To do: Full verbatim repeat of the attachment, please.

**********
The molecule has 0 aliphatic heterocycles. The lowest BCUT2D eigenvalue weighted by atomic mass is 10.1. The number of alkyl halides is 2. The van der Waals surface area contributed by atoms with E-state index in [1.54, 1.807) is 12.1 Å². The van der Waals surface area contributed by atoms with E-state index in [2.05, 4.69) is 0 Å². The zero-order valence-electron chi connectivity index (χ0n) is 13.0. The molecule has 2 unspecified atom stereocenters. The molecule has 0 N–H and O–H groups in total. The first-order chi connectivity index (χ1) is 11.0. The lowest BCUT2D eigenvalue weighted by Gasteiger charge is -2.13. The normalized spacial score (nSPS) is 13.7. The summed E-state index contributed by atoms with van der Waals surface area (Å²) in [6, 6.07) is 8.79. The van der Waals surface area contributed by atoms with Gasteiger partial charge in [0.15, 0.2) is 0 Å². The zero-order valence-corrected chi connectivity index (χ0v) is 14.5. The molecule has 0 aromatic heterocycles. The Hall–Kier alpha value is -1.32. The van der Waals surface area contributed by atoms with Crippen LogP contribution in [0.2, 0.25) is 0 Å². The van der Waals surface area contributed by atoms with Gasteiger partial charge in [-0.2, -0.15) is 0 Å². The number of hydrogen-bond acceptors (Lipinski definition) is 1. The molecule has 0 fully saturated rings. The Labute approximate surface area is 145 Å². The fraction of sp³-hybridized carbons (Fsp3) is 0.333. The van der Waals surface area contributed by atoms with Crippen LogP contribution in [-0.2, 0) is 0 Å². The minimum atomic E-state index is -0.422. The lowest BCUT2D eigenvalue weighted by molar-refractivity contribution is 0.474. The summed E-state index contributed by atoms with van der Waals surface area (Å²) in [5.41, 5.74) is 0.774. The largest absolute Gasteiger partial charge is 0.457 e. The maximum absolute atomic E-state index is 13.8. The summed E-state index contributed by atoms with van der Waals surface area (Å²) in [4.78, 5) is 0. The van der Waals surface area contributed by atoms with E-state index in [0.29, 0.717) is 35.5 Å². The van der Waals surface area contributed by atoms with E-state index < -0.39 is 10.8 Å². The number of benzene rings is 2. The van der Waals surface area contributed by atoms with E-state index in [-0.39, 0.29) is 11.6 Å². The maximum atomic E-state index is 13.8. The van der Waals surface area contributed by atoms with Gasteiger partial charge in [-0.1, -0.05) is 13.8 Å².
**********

The molecule has 0 aliphatic heterocycles. The lowest BCUT2D eigenvalue weighted by atomic mass is 10.1. The number of alkyl halides is 2. The van der Waals surface area contributed by atoms with E-state index in [1.54, 1.807) is 12.1 Å². The van der Waals surface area contributed by atoms with E-state index in [2.05, 4.69) is 0 Å². The zero-order valence-electron chi connectivity index (χ0n) is 13.0. The molecule has 2 unspecified atom stereocenters. The molecule has 0 N–H and O–H groups in total. The first-order chi connectivity index (χ1) is 11.0. The lowest BCUT2D eigenvalue weighted by Gasteiger charge is -2.13. The normalized spacial score (nSPS) is 13.7. The summed E-state index contributed by atoms with van der Waals surface area (Å²) in [6, 6.07) is 8.79. The van der Waals surface area contributed by atoms with Gasteiger partial charge in [0.15, 0.2) is 0 Å². The zero-order valence-corrected chi connectivity index (χ0v) is 14.5. The molecule has 0 aromatic heterocycles. The Hall–Kier alpha value is -1.32. The van der Waals surface area contributed by atoms with Crippen LogP contribution in [0.2, 0.25) is 0 Å². The van der Waals surface area contributed by atoms with Gasteiger partial charge in [-0.2, -0.15) is 0 Å². The number of hydrogen-bond acceptors (Lipinski definition) is 1. The molecule has 0 fully saturated rings. The Labute approximate surface area is 145 Å². The fraction of sp³-hybridized carbons (Fsp3) is 0.333. The van der Waals surface area contributed by atoms with Crippen LogP contribution in [-0.2, 0) is 0 Å². The minimum atomic E-state index is -0.422. The lowest BCUT2D eigenvalue weighted by molar-refractivity contribution is 0.474. The summed E-state index contributed by atoms with van der Waals surface area (Å²) in [5.41, 5.74) is 0.774. The largest absolute Gasteiger partial charge is 0.457 e. The maximum absolute atomic E-state index is 13.8. The summed E-state index contributed by atoms with van der Waals surface area (Å²) in [4.78, 5) is 0. The van der Waals surface area contributed by atoms with E-state index in [0.29, 0.717) is 35.5 Å². The van der Waals surface area contributed by atoms with E-state index < -0.39 is 10.8 Å². The number of benzene rings is 2. The van der Waals surface area contributed by atoms with E-state index in [-0.39, 0.29) is 11.6 Å². The maximum atomic E-state index is 13.8. The van der Waals surface area contributed by atoms with Gasteiger partial charge in [-0.1, -0.05) is 13.8 Å².